Tesla CEO: Calif.’s ZEV mandate weak; credits don’t sell

Source: Anne C. Mulkern, E&E reporter • Posted: Monday, October 31, 2016

Tesla Motors Inc. CEO Elon Musk yesterday blasted California’s rule on clean cars as flimsy and urged the state to improve it.

Palo Alto, Calif.-based Tesla, a maker of luxury plug-in electric vehicles, earns state-issued credits for making electric cars. California’s Air Resources Board (ARB) requires automakers selling in the Golden State to make a growing number of zero-emission vehicles. Automakers that fail to manufacture enough so-called ZEVs can buy environmental credits from other automakers.

But these days, the credits aren’t much in demand, Musk said.

“The CARB ZEV credit mandate is incredibly weak and needs to be fixed,” Musk said, during a conference call on the company’s third-quarter earnings. “When you have a weak mandate, obviously the value of those credits declines considerably.

“There are some quarters when you can’t even find a buyer for those credits,” he added. “When we can find a buyer, it’s typically 50 cents on the dollar.”

Tesla reported $139 million in ZEV credit revenue. It came as the car company reported a rare profit, of $22 million, compared with a loss of $229.9 million in the same period a year earlier. But it also came as the company received a black eye on its dependability, ranking as one of the least reliable car companies in the nation in Consumer Reports.

The only other time Tesla has made a profit was in the first three months of 2013, and that was buoyed in large part by the sale of ZEV credits. Out of total revenues that quarter, 12 percent came from selling ZEV certificates (ClimateWire, May 9, 2013).

“We’re able to have our best quarter ever,” Musk said of the most recent results. “It’s very exciting. It’s definitely one of the best moments ever in Tesla.”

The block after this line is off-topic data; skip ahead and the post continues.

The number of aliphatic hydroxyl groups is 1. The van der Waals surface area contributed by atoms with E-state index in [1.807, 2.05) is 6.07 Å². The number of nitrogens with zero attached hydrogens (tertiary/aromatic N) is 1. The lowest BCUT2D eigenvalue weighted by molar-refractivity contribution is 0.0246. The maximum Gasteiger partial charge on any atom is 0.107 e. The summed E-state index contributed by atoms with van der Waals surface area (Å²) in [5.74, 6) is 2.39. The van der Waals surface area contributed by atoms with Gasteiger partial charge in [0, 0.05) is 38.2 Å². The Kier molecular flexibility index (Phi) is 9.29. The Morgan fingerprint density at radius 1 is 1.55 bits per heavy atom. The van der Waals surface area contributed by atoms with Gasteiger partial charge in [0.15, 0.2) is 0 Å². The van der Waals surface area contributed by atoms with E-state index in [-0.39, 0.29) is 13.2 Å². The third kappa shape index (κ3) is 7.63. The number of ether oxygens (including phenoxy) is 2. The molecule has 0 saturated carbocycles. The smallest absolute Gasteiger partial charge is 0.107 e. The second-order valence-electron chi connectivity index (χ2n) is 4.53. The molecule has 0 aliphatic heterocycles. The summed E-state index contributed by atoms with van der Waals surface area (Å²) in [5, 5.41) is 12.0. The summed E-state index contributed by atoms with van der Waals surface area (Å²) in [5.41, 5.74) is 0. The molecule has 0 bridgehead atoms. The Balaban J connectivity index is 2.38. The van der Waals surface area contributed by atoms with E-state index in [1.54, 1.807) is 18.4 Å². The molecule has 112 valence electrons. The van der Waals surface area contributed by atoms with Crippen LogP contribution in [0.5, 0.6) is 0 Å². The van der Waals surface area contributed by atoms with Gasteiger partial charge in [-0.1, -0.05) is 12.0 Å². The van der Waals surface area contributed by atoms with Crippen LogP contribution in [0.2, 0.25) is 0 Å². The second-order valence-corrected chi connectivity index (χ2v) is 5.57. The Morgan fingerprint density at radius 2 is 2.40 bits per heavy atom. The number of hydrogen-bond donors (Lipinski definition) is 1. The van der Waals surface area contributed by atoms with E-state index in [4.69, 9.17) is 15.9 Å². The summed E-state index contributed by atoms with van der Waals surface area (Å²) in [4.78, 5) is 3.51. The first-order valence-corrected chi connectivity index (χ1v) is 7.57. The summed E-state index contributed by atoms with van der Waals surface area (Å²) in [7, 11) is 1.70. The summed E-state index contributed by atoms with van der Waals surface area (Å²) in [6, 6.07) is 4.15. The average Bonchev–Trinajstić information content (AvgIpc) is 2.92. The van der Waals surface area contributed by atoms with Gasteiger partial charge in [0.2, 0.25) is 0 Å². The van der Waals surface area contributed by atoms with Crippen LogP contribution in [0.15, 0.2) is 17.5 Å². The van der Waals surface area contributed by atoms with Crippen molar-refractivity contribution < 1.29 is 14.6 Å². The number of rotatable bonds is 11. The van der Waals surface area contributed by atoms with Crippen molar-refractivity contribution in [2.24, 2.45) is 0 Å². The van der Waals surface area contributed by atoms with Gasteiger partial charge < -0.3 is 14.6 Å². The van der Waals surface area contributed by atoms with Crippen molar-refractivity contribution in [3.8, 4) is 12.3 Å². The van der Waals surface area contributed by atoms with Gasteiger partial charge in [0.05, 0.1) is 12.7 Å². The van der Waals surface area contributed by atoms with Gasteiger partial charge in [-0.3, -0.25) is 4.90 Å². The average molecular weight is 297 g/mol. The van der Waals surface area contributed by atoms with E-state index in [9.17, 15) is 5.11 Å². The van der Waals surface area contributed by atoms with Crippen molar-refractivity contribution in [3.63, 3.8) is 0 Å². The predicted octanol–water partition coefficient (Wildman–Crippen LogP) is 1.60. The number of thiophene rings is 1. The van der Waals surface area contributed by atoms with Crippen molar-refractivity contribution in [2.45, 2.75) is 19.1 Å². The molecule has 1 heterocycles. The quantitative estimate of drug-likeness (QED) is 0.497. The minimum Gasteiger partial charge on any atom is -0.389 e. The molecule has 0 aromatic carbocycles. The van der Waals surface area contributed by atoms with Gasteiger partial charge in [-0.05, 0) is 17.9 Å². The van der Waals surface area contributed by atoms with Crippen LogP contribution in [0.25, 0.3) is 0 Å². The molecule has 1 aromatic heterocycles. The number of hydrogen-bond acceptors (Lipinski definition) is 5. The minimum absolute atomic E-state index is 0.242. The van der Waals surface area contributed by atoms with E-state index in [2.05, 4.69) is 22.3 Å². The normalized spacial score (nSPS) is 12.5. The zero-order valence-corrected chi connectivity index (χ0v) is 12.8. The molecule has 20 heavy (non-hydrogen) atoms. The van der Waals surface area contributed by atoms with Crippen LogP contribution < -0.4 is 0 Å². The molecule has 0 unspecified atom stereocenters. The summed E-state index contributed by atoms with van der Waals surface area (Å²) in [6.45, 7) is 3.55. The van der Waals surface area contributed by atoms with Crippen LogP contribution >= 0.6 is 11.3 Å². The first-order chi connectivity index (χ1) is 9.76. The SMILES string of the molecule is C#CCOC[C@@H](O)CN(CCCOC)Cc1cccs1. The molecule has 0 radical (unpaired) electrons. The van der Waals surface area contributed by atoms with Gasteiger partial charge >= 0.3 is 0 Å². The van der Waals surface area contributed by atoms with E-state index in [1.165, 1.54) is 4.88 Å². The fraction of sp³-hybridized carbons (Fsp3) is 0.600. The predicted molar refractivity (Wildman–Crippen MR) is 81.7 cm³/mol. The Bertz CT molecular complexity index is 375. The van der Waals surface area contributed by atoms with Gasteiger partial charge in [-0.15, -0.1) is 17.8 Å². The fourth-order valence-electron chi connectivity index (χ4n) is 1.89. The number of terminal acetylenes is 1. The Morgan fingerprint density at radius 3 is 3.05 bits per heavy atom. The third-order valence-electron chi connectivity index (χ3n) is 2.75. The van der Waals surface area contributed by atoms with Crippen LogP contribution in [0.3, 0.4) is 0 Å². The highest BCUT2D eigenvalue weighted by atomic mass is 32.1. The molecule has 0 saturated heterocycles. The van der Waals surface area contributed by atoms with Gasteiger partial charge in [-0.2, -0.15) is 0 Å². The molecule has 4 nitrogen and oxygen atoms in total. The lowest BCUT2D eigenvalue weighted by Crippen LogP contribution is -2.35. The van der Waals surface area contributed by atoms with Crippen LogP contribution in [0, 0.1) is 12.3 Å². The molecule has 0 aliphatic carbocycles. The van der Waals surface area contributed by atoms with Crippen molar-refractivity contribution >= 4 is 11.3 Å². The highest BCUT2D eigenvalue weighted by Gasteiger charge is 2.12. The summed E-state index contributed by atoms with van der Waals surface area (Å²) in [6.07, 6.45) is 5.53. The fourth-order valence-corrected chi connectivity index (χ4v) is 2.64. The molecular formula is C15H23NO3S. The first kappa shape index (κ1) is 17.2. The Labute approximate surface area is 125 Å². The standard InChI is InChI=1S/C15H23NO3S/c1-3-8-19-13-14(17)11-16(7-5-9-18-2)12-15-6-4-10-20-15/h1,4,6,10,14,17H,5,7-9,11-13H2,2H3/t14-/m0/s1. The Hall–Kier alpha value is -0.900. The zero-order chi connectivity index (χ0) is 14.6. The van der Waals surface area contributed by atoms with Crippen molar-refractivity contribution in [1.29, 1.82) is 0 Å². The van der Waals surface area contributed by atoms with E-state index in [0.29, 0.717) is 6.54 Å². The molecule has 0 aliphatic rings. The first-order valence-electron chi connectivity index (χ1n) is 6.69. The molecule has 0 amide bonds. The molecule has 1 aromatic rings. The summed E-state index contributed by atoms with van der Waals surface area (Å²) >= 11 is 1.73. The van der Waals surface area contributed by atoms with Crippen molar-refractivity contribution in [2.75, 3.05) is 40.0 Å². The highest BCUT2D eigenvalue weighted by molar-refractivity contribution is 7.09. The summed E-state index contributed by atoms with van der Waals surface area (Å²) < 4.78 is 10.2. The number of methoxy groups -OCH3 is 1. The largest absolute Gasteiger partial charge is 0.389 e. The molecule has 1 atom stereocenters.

On the ZEV mandate, Musk did not say how California should strengthen the rule, and a Tesla spokeswoman did not immediately respond to a question asking for clarification. A ARB spokesman also did not respond to a request for comment on Musk’s criticisms.

California’s ZEV mandate requires automakers to manufacture a greater portion of emissions-free cars each year until hitting 15.4 percent of an automaker’s fleet in 2025.

Competitors making own ZEVs

California’s ZEV mandate is actually tied to the range a car can go, as opposed to the number of cars sold. Electric cars and hybrids these days can go farther on a charge than when the ZEV rule started. Because of that, carmakers can make fewer of the cars and still meet the mandate, said Gil Tal, a researcher at the University of California, Davis’ Institute of Transportation Studies.

Tal said Tesla wants California to require automakers to make a certain number of cars, instead of basing the rule on the range the cars can travel emissions-free. Tesla also wants ARB to require more full-battery cars versus allowing hybrids to meet the mandate.